Let's finish Friday with the last installment of my interview with celebrity hairstylist Kristin Ess. I really enjoyed talking with her because she not only knows her hair stuff, she also has the kind of attitude that would make her fun to work with. In the first part of our interview, we talked about how she began working in a salon at the age of 16. Yesterday, she shared some hair trends, and today she talks about where you should scrimp and where you should spend on hair products.
What kinds of hair products are worth splurging on, and which can you get at a drugstore?
It depends on the hair. If you have long hair and highlights and you need moisture, spend the money on shampoo. It's different for everyone. As far as hairsprays go, there are definitely hairsprays that are more of an aid in styling than others. If I'm in a pinch in another city or country, and I have to run to the store in the middle of the night because I lost my bag or something, I can buy any hairspray at the grocery store. I know which ones on the market are doable. Rather than using Pantene, I'd rather use Aqua Net because I know it's going to hold for a photo shoot. It's horrendous and it's disgusting, but it works.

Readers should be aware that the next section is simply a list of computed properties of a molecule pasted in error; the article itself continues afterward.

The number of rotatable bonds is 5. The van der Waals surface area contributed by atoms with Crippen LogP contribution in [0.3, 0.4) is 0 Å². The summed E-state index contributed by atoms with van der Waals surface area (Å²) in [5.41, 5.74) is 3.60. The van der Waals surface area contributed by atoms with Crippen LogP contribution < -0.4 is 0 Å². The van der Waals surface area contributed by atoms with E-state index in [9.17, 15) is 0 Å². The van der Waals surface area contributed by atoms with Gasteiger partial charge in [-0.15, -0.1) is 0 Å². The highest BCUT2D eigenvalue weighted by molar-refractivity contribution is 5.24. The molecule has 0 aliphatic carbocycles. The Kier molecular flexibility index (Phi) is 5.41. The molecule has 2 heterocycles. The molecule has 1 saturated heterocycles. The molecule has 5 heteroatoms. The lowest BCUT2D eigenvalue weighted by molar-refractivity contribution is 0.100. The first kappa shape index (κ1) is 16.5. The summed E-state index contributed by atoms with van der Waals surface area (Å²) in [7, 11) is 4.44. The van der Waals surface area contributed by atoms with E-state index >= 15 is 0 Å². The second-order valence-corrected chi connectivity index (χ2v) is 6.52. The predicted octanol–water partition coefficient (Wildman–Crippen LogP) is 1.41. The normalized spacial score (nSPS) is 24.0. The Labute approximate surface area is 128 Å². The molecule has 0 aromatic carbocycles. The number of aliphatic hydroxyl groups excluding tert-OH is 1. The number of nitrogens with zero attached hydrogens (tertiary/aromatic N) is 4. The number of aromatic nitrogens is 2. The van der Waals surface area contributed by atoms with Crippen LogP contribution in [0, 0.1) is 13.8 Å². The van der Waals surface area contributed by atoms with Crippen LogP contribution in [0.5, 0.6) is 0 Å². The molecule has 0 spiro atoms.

You should definitely splurge on a blow dryer. It makes all of the difference. If there's one thing I tell my clients, I always tell them to get a good blow dryer. But you don't need to splurge on a curling iron. My favorite curling iron is Hot Tools. It's the most amazing curling iron ever. They're so cheap and so amazing.
For the rest of the interview, read more.
Ah, good to know. I feel justified in my loving my T3 dryer.
That's the thing! It's very important because it takes care of your hair, for one. It's the difference between whether you're spending a half hour or an hour blow-drying your hair. And also, having a nozzle — some of the cheaper dryers don't come with a nozzle. One of the most important things for smoothing out hair that you're blow drying is to have a nozzle.
Why is that?
Because if you don't have a nozzle on it, basically the air comes out like a cyclone. It stirs up the air more than directs it. So if you have a nozzle, you almost don't need to use a brush; the nozzle takes all of the air and pushes it in one direction to smooth the cuticle 75 percent more.
Kristin Ess is a stylist at Warren-Tricomi in West Hollywood.